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A Guide to Mexican Chili Peppers

A Guide to Mexican Chili Peppers

Here is a list of chili peppers used in Mexican cuisine, including fresh peppers, dried peppers and smoked peppers.

Chili peppers are an essential ingredient to many global cuisines, and this is absolutely clear when it comes to Mexican cooking. Mexican cuisine incorporates a large number of different chili peppers, both fresh and dried, though only about a dozen or so are more commonly used. Anyone who has ever tried Mexican food would have to agree that it ranks among the world’s most flavorful.

Chili peppers offer up both heat and flavor, though the best Mexican recipes focus on a balance of the two, without a specific emphasis on Scoville heat, though there are plenty of pepper options that offer a wonderful heat level for the spicy food lover.

Below is a list of the most commonly used chili peppers in Mexican cooking. It is not an exhaustive list. You’ll notice that many fresh peppers have different names when they are dried. This is because dried peppers offer a completely unique flavor compared to the fresh version.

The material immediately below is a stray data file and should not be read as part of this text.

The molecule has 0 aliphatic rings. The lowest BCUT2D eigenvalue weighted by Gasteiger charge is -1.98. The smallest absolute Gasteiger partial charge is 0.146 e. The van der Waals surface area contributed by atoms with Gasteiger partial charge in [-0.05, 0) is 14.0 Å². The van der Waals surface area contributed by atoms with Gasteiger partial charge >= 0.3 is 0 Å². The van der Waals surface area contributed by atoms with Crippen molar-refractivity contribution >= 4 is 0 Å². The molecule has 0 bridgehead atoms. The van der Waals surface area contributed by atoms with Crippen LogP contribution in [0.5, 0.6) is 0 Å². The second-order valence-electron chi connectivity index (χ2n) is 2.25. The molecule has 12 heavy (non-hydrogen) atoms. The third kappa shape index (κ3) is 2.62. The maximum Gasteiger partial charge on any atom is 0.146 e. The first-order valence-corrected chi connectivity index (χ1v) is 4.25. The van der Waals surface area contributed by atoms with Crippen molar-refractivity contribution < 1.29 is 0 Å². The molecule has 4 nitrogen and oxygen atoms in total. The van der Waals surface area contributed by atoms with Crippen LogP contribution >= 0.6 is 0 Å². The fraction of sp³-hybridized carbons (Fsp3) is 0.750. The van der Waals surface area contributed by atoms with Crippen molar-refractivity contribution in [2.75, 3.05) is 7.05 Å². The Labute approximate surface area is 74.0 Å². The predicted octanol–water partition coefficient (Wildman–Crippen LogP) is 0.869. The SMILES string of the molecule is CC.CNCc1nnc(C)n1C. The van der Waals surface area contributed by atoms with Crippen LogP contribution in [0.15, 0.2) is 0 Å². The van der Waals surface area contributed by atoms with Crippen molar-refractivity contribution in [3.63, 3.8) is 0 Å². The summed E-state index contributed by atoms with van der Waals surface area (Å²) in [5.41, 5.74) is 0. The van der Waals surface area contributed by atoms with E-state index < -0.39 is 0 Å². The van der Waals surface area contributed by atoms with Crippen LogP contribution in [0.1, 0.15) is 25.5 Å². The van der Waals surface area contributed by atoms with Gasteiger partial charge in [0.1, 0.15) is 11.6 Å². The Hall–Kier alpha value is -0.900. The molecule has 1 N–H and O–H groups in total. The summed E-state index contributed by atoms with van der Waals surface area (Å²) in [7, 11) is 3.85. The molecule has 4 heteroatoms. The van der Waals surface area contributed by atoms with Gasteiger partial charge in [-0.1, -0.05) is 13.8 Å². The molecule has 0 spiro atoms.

Many peppers are dried and smoked to add another flavor dimension, and also have different names. For example, a smoked jalapeno pepper is called the chipotle.

Mexico is filled with diversity, and certain regions favor certain chili peppers over others, though these are the most popular.

The Anaheim pepper is a mild, medium-sized chili pepper that grows to 6-10 inches in length. It is often used for cooking in recipes when green, though it can be used when red. It is a versatile pepper named for its city of origin, Anaheim, California, though you’ll find it used in Mexican cuisine.

Brown Chilaca chile peppers

The chilaca pepper is a mildly hot pepper that is an important part of Mexican cuisine. The fresh pods are rarely used. When dried, the dark green skins darken to a richer brown-black color. It is then called the chile negro or pasilla pepper, which is hugely popular for many sauces and dishes.